Draft U.N. Report Calls Out Saudi Arabia for Yemeni Children’s Deaths
The Gulf kingdom is on a blacklist of countries that harm children in conflict.
The draft of a new and potentially incendiary United Nations report calls out the Saudi Arabia-led military coalition for killing and maiming hundreds of Yemeni children in their ongoing campaign against Houthi rebels.
Due to be released Friday, the annual assessment carried out by the U.N. Office of the Special Representative of the Secretary-General for Children and Armed Conflict has sparked controversy in the past as Saudi Arabia and its allies in Yemen have sought to downplay the collateral impacts of their years-long bombing campaign in the country.
The coalition launched its air war in Yemen in March 2015 after rebels ousted the government led by President Abed Rabbo Mansour Hadi. Thousands have since been killed in the fighting — the vast majority of them civilians.
In a sign of the intense diplomatic pressure, and in an apparently new effort to dampen controversy, the 2017 document is broken down into four categories — including one for “listed parties that have put in place measures during the reporting period to improve the protection of children,” which includes Saudi Arabia.
Last summer, Saudi officials threatened to break relations with the U.N. and cut hundreds of millions of dollars in funding to its humanitarian relief and counterterrorism programs if they were included on an earlier version of the blacklist.
In response, then-Secretary-General Ban Ki-moon issued a statement saying he would remove the Saudi-led coalition from the list, pending a review of the issue by a joint panel. The move sparked a backlash from those who accused the U.N. of caving to Saudi intimidation.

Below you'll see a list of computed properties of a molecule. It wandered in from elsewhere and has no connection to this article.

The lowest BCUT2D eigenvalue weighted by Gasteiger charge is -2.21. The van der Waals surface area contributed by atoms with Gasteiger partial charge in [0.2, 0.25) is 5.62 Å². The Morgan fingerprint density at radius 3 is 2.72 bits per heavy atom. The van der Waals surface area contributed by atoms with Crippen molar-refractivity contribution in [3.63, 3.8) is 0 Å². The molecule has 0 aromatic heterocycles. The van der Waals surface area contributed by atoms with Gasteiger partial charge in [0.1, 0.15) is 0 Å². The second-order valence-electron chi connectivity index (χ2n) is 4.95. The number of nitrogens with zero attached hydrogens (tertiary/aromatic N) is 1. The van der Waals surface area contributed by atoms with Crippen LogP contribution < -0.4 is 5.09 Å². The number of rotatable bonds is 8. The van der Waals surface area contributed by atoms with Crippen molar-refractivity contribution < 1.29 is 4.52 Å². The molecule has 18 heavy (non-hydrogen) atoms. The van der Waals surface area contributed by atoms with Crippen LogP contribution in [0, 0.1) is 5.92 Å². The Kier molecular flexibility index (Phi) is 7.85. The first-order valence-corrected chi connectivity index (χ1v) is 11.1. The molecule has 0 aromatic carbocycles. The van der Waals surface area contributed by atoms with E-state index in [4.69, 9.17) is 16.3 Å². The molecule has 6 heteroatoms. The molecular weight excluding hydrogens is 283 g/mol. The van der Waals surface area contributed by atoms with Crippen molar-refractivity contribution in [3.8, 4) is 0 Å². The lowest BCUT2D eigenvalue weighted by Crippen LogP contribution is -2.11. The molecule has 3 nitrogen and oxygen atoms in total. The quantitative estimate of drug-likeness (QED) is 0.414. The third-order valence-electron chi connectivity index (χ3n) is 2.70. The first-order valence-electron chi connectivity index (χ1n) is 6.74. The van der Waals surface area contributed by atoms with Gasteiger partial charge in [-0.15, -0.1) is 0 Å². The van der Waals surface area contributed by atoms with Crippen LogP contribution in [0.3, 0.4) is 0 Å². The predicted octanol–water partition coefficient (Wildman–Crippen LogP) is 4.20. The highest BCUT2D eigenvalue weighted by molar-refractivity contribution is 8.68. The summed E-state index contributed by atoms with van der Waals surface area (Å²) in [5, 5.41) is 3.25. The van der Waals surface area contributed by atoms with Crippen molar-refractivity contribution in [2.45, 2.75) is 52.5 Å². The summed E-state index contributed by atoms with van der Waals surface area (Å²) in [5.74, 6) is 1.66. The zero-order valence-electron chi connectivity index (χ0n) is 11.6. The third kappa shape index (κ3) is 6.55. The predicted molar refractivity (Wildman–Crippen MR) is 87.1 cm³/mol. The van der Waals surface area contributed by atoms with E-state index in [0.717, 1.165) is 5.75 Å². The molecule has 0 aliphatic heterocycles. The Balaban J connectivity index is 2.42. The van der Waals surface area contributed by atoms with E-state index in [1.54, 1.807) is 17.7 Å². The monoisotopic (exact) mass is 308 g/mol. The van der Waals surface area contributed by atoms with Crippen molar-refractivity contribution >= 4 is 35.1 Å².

Human rights groups are making similar allegations about the soon-to-be released document.
“If the media reports are confirmed, the secretary-general will be giving the coalition far too much credit for empty promises that have failed to protect children on the ground,” said Jo Becker, children’s rights advocacy director for Human Rights Watch.
According to a draft of the current document, obtained by Foreign Policy on Wednesday, “The coalition’s actions objectively led to the listing for the killing and maiming of children, with 683 child casualties attributed to this party, and, as a result of being responsible for 38 verified incidents, for attacks on schools and hospitals during 2016.”
Reuters first published details of the allegations on Tuesday.
However, the report notes that the coalition had “put in place measures during the reporting period aimed at improving the protection of children.” Though the draft copy did not include any specific examples of these new steps, the coalition has reportedly promised to change some of its practices.
“My understanding was that they have appointed a kind of point person to focus on children’s issues in the war,” said Louis Charbonneau, U.N. director at Human Rights Watch, though he emphasized this was unconfirmed.
The Saudi Arabian Embassy in Washington, D.C., was not immediately available for comment.
As it did last year, the document also calls out the Houthis, Yemeni government forces, pro government militias, and al Qaeda in the Arabian Peninsula for attacks against children.
The annual report, produced by U.N. children and armed conflict envoy Virginia Gamba and issued in Secretary-General António Guterres’s name, does not impose any multilateral sanctions on named groups. Instead, it aims to publicly single out and shame governments into altering their conduct.
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